In the crescent-shaped sales pavilion of the Keeneland Race Course at Lexington, Ky., auctioneer Tom Caldwell fingered his gavel. Into the sales ring below came a stylish-looking yearling colt—a son of the fine stallion Hoist the Flag from the broodmare Royal Dowry. The colt gazed at the hundreds of American and foreign breeders gathered before him, lifting his head and looking quite pleased with himself. His handler leading, he turned in slow circles in the ring, as if modeling his gorgeous seal-brown coat, buffed to a shine for the occasion. He pricked his ears as Caldwell went into his spiel. Right off, the auctioneer asked for $200,000.
"Gimme 200 to start...200...200...200! Now 250...250...250...250! Now 300...300! 350...350! Now 400...400...400...400! Now 450...500...550!...600!...700!"
The gallery was buzzing. Breeder Tom Gentry sat in the audience, clapping his hands, his eyes growing wider as the numbers mounted. He had bred the colt and had expected perhaps $600,000 for him, tops. But the price had gone beyond that in less than a minute and was soaring toward $1 million.
Gentry was wearing a flamboyant plaid sports coat—a street map of royal blues and flaming reds and greens—and he was drawing as much attention as the colt he was selling. Bouncing in his seat, he threw his right fist in the air, for the bidding had developed into a duel, one of many that were making last week's Keeneland yearling sale the richest in history. It is traditionally the market for the most attractive and royally bred yearlings in the world, and it had been setting records almost from the start on July 23, the day before, when two million-dollar yearlings were gaveled down. By the next night the numbers had grown so outrageous that many prospective buyers were shut out. "I can't even get my hand up," New York trainer Joe Cantey complained.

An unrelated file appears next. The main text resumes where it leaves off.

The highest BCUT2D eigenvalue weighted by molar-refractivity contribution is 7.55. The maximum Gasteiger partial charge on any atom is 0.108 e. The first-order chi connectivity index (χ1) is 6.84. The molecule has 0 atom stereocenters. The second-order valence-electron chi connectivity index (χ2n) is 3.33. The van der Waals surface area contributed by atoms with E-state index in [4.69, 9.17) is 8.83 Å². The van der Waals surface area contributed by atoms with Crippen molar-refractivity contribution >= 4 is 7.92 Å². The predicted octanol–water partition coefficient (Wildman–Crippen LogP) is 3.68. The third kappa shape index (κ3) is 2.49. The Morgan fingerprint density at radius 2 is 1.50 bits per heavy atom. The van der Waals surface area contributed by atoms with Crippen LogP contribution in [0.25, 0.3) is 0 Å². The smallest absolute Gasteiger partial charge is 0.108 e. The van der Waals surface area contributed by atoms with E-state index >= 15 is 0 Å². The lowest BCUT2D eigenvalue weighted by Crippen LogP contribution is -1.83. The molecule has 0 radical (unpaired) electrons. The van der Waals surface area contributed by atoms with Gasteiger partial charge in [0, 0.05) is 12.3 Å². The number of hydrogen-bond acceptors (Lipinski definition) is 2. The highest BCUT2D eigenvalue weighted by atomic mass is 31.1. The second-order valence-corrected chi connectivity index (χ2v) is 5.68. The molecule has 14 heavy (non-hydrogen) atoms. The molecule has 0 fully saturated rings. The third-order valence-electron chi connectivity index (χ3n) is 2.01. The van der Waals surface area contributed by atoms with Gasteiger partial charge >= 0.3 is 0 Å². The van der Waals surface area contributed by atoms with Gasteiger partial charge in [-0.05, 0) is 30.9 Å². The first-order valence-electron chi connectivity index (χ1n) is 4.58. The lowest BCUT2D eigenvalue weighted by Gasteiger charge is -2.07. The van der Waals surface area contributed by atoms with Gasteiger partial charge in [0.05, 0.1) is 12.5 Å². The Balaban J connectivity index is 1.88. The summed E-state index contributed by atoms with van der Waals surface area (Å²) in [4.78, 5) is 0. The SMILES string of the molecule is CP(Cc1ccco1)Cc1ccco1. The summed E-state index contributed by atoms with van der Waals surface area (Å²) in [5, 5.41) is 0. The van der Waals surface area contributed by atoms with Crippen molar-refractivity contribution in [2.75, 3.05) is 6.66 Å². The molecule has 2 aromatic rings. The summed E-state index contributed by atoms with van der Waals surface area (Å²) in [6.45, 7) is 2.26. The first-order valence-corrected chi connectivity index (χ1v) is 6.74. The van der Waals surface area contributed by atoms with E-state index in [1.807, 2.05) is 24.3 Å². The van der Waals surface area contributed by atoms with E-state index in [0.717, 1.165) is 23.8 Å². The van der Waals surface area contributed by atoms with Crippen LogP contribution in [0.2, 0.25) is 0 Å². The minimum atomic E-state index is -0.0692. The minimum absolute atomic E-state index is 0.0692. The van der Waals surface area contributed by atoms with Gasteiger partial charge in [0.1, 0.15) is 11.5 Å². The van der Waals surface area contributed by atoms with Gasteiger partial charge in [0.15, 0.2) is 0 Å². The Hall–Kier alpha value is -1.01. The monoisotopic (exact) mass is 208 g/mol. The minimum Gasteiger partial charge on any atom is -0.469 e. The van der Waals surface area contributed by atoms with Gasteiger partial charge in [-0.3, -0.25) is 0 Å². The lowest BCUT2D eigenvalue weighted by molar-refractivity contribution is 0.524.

And of all the yearlings offered, none was fought over like the son of Hoist the Flag, the Kentucky Derby favorite in 1971 until he shattered a hind leg in a training accident.
As the price neared $1 million, only two bidding groups remained. One consisted of Kazuo Nakamura and Yorozu Sugawara of Japan. The syndicate of Robert Sangster, the British soccer-pool mogul, was matching the Japanese bid for bid. Urged on by bid-spotter J. L. (Jay) Teater, Sangster's agent, Tom Cooper, had gone to $950,000. Now spotter Vernon Martin was holding up one finger, beseeching Nakamura for more. Nakamura nodded.
"One million!" bellowed Caldwell.
The price board flashed the figure and applause rippled through the pavilion. "Good God almighty!" said Gentry.
Caldwell's chant went on, asking for, and getting, $1,050,000. And so it went, on up to $1.5 million. The Hoist the Flag colt had tied the world record set three years ago when a son of Secretariat, Canadian Bound, brought $1.5 million at Keeneland. (He has never won a race.) Caldwell asked for more. "Anything from here on out, as long as it's a yes, will break the record," he shouted.
Although one member of the Japanese contingent shook his head, Nakamura overruled him with a nod to bring the bidding to an end.